Tyson Foods tunes in to alternative channels
Nov. 21, 2013
by Joel Crews
SPRINGDALE, Ark. – As Tyson Foods’ vice president of marketing for deli and convenience-store foods, Eric Le Blanc is focused on alternative markets where previously, the company’s foodservice and retail products weren’t traditionally positioned. In an August conference call, Donnie Smith, president and CEO told Meat&Poultry
that tapping into non-traditional retail venues is a priority and that the focus extends beyond mini-marts and gas stations. “We also view alternate channels, whether it be dollar stores, drug stores, whatever — to be a great opportunity for us.”
Eric Le Blanc
“Americans are looking for what they want, when they want it,” says Le Blanc. Many non-traditional retail outlets for food are seeing demand grow in their aisles and at their counters where sales are diversifying to not only lottery tickets and cold medicine, but also high-quality prepared foods.
“Who would’ve thought several years ago, you’d be going to your local drugstore to grab a sandwich,” he says, adding that Tyson brings more to the table for these venues than just chicken. What Tyson offers is an expertise in the area of selling foodservice items in a retail environment. It’s somewhat of a blended approach, says LeBlanc. “It’s really different than classical foodservice and very different than classical retailing,” he says. For most alternative channels such as these, there is a learning curve for the operators and some inherent limitations to what can be offered. Admittedly, Tyson’s specialists are learning alongside the operators of these outlets. Striking a balance between delivering what consumers want and what foods the retailers can handle with a limited production platform is the goal.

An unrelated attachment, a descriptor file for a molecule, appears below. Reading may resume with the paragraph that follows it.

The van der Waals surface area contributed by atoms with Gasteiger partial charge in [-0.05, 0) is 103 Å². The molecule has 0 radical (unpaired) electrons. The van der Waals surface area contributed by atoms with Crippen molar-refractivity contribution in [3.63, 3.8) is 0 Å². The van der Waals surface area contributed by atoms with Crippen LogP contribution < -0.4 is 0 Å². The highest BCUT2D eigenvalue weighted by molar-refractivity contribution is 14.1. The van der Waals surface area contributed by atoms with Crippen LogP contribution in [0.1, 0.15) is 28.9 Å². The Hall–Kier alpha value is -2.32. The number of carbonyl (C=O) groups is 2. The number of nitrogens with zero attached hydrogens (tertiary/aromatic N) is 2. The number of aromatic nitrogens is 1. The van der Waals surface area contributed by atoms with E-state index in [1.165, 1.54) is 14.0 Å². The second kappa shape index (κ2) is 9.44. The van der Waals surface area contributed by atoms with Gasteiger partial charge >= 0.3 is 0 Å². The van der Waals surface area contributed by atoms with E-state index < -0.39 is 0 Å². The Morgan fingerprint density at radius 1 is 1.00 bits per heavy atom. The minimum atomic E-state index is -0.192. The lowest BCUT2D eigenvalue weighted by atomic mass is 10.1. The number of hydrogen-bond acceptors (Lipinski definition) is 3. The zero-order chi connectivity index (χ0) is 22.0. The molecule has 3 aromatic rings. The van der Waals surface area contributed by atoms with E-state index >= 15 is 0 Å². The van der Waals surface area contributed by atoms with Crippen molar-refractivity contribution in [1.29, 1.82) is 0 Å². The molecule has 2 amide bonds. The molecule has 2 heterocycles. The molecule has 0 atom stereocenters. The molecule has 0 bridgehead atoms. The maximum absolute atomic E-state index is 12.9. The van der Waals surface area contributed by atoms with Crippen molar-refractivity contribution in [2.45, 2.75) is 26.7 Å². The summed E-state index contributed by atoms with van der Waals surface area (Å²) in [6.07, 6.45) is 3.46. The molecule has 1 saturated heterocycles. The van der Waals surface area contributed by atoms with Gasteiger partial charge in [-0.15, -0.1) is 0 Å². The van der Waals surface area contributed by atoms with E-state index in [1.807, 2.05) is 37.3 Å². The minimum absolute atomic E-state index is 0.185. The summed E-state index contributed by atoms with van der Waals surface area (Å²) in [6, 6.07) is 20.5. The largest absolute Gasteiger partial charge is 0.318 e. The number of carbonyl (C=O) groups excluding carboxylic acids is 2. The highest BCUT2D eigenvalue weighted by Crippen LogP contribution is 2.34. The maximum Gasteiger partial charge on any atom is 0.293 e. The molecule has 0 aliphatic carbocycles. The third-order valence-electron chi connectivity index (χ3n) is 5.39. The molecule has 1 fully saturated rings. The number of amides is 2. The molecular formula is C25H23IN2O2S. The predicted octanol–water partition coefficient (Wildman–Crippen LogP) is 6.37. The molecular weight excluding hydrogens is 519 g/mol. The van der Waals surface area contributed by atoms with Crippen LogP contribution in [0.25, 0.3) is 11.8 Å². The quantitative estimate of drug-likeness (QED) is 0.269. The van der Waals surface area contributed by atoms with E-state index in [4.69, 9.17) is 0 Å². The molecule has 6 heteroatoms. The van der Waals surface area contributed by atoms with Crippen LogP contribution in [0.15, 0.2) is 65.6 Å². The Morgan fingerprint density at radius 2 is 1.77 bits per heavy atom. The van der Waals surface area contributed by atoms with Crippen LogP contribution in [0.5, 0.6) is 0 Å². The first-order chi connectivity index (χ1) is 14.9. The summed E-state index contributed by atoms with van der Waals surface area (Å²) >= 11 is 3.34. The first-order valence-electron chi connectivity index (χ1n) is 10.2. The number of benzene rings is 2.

The potential for Tyson and other food companies to capitalize on the c-store segment, which according to market research firm IBISWorld, is comprised of about 150,000 locations in the US, is significant. In just the last few years, the profile of the typical consumer of convenience stores has evolved, based in large part on their location. Le Blanc says making the distinction between the demand and products of say, a roadside store adjacent to a highway vs. one that is rurally based vs. one that is in a more densely populated suburban location was an important revelation in Tyson’s strategy to serve them.
“We use the term ‘urbanicity’ to describe these different geographical and demographical distinctions,” he says. Customers shopping alternative markets based in larger cities, for example, tend to be frequented by younger, urban, single males with a surprising amount of food sophistication. Suburban and rural areas tend to attract more females who are often college-educated mothers or even soccer moms, from middle- to upper-income households. It is this category of customer that provides the most upside from a growth potential standpoint. Tyson plans to appeal to this customer demographic as it grows its alternative channel business.
Read more about Tyson’s strategy to grow its business in c-stores, drugstores and dollar store venues in the December issue of Meat&Poultry
, available next month.